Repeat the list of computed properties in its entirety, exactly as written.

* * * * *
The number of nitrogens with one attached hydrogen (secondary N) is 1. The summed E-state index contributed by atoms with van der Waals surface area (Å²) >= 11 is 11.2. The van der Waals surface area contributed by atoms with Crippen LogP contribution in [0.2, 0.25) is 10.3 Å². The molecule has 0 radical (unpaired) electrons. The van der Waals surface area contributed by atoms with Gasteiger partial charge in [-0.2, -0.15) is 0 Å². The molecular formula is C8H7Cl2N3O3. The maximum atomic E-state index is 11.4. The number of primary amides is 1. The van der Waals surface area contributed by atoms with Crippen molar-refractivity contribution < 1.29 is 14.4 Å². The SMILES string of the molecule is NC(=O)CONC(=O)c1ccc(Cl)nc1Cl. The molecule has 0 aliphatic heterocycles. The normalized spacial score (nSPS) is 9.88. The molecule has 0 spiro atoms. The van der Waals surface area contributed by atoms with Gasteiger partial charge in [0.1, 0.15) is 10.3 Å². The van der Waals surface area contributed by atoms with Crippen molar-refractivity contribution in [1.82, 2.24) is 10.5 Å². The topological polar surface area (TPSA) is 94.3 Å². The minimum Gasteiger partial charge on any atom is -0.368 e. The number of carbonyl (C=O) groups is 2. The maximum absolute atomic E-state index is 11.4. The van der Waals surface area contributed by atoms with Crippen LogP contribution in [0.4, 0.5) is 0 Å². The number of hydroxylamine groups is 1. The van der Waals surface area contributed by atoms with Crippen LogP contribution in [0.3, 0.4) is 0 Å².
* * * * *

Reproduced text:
The number of nitrogens with one attached hydrogen (secondary N) is 1. The summed E-state index contributed by atoms with van der Waals surface area (Å²) >= 11 is 11.2. The van der Waals surface area contributed by atoms with Crippen LogP contribution in [0.2, 0.25) is 10.3 Å². The molecule has 0 radical (unpaired) electrons. The van der Waals surface area contributed by atoms with Gasteiger partial charge in [-0.2, -0.15) is 0 Å². The molecular formula is C8H7Cl2N3O3. The maximum atomic E-state index is 11.4. The number of primary amides is 1. The van der Waals surface area contributed by atoms with Crippen molar-refractivity contribution < 1.29 is 14.4 Å². The SMILES string of the molecule is NC(=O)CONC(=O)c1ccc(Cl)nc1Cl. The molecule has 0 aliphatic heterocycles. The normalized spacial score (nSPS) is 9.88. The molecule has 0 spiro atoms. The van der Waals surface area contributed by atoms with Gasteiger partial charge in [0.1, 0.15) is 10.3 Å². The van der Waals surface area contributed by atoms with Crippen molar-refractivity contribution in [1.82, 2.24) is 10.5 Å². The topological polar surface area (TPSA) is 94.3 Å². The minimum Gasteiger partial charge on any atom is -0.368 e. The number of carbonyl (C=O) groups is 2. The maximum absolute atomic E-state index is 11.4. The van der Waals surface area contributed by atoms with Crippen LogP contribution in [0.4, 0.5) is 0 Å². The number of hydroxylamine groups is 1. The van der Waals surface area contributed by atoms with Crippen LogP contribution in [0.3, 0.4) is 0 Å².